One common frame used to introduce landforms in introductory Geology courses is the idea of constructive and destructive forces that create and change them. (See, for example some K-12 resources here and here.) Constructive processes like the the deposition of sediment and extrusion of lava build landforms by adding material at the surface. Destructive processes like weathering and erosion and explosive volcanism shape the surface by removing material.
If you go to the Paradise Visitor Center in Mount Rainier National Park, you can observe this dichotomy at work just by comparing the north and south. Looking to the north is the park’s namesake: Mount Rainier. The smooth, rounded shape of this composite stratovolcano is primarily the result of layered ash, rubble, and lava over the past 500,000 to a million years, piling up over 14,000 ft high (NPS). There are glaciers eroding the flanks of Mount Rainier, but the recent volcanism of the past few thousand years means the overall shape is more reflective of volcanism than glaciation.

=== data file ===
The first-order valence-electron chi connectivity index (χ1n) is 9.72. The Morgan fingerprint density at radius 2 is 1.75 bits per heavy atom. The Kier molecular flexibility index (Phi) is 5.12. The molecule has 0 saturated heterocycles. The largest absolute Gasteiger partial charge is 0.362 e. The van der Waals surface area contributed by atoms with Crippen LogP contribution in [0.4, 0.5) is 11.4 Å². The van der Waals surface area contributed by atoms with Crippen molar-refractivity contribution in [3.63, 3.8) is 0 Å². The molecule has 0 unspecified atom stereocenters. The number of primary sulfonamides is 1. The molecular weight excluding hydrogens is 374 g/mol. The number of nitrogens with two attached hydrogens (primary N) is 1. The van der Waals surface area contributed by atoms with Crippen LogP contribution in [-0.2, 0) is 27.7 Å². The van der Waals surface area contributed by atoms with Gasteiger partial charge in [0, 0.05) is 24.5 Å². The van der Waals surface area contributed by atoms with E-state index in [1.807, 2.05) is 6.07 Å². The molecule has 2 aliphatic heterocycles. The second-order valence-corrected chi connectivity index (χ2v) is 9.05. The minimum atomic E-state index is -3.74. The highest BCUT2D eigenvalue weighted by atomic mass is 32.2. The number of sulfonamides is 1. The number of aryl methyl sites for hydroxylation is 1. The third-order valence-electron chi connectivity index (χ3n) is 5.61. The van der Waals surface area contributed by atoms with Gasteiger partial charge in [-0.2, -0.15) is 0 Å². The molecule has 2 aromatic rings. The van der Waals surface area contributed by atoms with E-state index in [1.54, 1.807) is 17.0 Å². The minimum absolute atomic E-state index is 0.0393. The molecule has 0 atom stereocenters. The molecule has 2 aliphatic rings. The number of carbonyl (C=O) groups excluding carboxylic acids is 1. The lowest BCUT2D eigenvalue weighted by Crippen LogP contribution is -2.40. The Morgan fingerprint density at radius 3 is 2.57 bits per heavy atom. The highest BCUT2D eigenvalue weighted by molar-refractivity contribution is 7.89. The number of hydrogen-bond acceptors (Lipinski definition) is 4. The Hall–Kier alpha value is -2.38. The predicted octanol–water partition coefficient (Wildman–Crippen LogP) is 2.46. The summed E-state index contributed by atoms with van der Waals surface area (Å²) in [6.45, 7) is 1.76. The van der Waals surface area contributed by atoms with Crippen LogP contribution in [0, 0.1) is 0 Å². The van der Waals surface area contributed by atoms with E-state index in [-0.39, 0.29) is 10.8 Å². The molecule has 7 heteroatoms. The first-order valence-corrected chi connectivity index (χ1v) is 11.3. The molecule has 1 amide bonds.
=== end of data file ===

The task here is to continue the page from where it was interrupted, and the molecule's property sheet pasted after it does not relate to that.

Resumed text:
Contrast this with the view to the south. Rather than a single smooth and rounded profile, the Tatoosh Range is characterized by several jagged peaks with names like “The Castle” and “Pinnacle Peak”. This mountain range is the result of extensive weathering of an ancient pluton, which was originally emplaced in the Miocene (14 million years ago; USGS 1963; Mattinson 1977). The Tatoosh pluton was exposed at the surface and actively eroded by Pleistocene glaciers long before Mount Rainier existed. With millions of years of erosion at work, destructive forces are more obvious in the Tatoosh Range than on Mount Rainier. It displays classic glacial features like the horn of Pinnacle Peak, the col between Plummer Peak and Denman Peak, and the converging U-shaped troughs below Plummer Peak.